“Real interesting,” he said. He stepped out of the way so Kate and Dylan could go inside first, then made sure the door locked behind him.

“A fella came in here about a half hour ago. Said his name was Carl Bertolli.”

“Carl’s here?” Kate asked.

The chief nodded. “You heard right. He’s here.” He led the way up the stairs to the first floor.

Kate waited impatiently for him to explain, but he didn’t seem to be in any hurry as he proceeded down the back hall and pushed open the door to his office.

She hurried inside and turned to face him. “Why is he here?” she asked.

“He said he drove all this way to pay you a call, Kate, but you weren’t home, and so he decided to come on down here and turn himself in. Please, take a seat.”

She dropped into one of the chairs facing his desk. “But what is Carl turning himself in for?” She was thoroughly confused.

Drummond made himself comfortable in his old squeaky chair. He folded his hands on his desk and said, “He told me he was responsible.”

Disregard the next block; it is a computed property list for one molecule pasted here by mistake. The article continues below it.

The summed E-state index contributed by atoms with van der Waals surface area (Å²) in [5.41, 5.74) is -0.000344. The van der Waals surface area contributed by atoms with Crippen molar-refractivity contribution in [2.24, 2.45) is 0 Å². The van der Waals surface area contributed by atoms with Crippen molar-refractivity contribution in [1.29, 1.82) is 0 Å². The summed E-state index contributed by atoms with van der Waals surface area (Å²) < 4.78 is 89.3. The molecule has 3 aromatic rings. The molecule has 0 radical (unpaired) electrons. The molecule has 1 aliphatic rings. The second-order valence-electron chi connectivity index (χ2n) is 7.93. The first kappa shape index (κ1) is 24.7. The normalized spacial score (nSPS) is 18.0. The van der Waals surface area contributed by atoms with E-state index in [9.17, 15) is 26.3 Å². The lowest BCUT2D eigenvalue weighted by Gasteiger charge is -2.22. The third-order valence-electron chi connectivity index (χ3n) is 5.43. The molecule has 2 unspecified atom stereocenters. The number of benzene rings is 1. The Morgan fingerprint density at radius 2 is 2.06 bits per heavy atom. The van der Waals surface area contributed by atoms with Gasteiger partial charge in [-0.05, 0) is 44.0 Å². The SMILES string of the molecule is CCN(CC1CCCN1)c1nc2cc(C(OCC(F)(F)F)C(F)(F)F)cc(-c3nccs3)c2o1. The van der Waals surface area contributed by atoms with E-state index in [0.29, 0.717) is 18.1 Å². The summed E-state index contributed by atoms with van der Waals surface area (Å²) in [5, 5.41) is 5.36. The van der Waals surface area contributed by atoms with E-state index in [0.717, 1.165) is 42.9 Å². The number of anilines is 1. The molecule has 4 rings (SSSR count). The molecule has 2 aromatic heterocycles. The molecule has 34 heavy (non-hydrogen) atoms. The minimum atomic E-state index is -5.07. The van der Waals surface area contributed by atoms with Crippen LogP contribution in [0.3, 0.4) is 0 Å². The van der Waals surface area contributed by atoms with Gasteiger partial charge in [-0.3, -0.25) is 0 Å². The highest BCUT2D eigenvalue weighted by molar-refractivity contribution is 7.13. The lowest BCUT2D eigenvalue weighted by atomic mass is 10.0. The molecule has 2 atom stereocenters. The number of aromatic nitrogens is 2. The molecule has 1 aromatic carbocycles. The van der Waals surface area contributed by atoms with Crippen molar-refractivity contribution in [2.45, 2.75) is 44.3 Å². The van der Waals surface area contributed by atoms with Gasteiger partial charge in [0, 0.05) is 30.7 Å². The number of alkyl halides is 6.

Kate looked at Dylan, who had closed the door behind him and was leaning against it with his arms folded across his chest. He seemed to be taking the news in stride. She wasn’t. She was flabbergasted.

She carefully placed her briefcase and her purse on the floor next to her chair, her mind racing with questions.

“What is Carl saying he’s responsible for?” she asked the chief.

Drummond shifted his weight and tilted his chair back on two legs. “That’s a good question. I thought I would give him a few more minutes to settle down, and then I’d try once again to get an answer out of him.”

“Settle down?” Dylan asked, not understanding.

Drummond nodded. “I want to question him, I sure do, and just as soon as I can figure out a way to get him to stop crying, I’ll start in.”

Kate now understood why the chief looked so bewildered. He’d obviously never encountered anyone quite like Carl.